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Love Invents Us Paperback – January 27, 1998

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Editorial Reviews Review

In this first novel, Amy Bloom spins the tale of one Elizabeth Taube, charting her progress from an unloved adolescent to (alas) an unloved, middle-aged mother. To be sure, Elizabeth has had no shortage of suitors. Yet, one by one, they desert her, leaving nothing but their imprints upon her personality--which, if we are to take the title literally, is almost all the personality we have. The author steers clear of sentimentalizing her heroine's plight. And Bloom's eerie ability to convey physical sensation--which also distinguished her story collection Come to Me--is on ample and impressive display. --This text refers to the Hardcover edition.

From Publishers Weekly

The first two thirds of this first novel exhibit many of the excellent qualities seen in Bloom's highly praised short-story collection, Come to Me. Again, Bloom's prose combines lyrical imagery with a comfortable vernacular; her protagonist's vision of the world is distinctive, wry and intense. We meet Elizabeth Taube as a preteen in upper-middle class Great Neck, Long Island. Perceptive enough to know that she is unloved by her mother, a chilly interior decorator, and her father, a remote accountant, she is too innocent to understand the attentions of an elderly furrier, who teaches her about the power of the body to arouse passion. A short while later, she acquires the two lovers who will have the largest impact on her life. One of these, Max Stone, is her junior-high school English teacher and a clear father figure. Max tries and fails to repress the sexual aspect of his love for Elizabeth, and as a result ends up a broken man. While Max is almost entirely unsympathetic, Elizabeth's other lover, a black high school star athlete named Huddie Lester, is often too good to be true. The sure hand for characterization and plotting that Bloom showed in her stories is not always in evidence here; a blind black woman that Liz befriends is a fully realized and memorable character, yet her parents are especially unpleasant and underdeveloped. The book's pacing sometimes lags, and the last third of the novel, with Elizabeth a middle-aged mother, lacks credibility. Yet Bloom's beautifully inflected prose captivates a reader. Her keenly perceptive evocation of a young woman's burgeoning self-awareness and her sensuous descriptions of erotic passion are fashioned with undeniable intelligence and grace. 40,000 first printing; author tour. (Jan.) FYI: The first chapter of this novel is virtually identical to a story in Come to Me titled "Light Breaks Where No Sun Shines."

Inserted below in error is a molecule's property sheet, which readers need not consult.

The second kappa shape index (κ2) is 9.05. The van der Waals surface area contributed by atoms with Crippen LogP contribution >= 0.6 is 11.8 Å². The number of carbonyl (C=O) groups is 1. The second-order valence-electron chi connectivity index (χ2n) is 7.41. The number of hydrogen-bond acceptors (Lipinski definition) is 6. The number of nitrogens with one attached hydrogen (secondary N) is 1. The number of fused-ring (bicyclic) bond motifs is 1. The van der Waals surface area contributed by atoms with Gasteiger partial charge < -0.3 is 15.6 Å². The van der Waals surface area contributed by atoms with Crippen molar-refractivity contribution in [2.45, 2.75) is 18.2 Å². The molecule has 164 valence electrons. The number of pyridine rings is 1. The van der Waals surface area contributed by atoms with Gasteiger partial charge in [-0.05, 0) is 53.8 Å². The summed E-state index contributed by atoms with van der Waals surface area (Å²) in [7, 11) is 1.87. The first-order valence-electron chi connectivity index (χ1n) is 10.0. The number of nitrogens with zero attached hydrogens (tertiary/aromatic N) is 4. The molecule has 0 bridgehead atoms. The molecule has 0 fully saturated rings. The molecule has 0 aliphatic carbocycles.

Copyright 1996 Reed Business Information, Inc. --This text refers to the Hardcover edition.

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Product Details

  • Paperback: 224 pages
  • Publisher: Vintage; 1st Vintage Contemporaries edition (January 27, 1998)
  • Language: English
  • ISBN-10: 0375750223
  • ISBN-13: 978-0375750229
  • Product Dimensions: 5.1 x 0.6 x 8 inches
  • Shipping Weight: 6.4 ounces (View shipping rates and policies)
  • Average Customer Review: 3.5 out of 5 stars  See all reviews (43 customer reviews)
  • Amazon Best Sellers Rank: #976,526 in Books (See Top 100 in Books)

More About the Author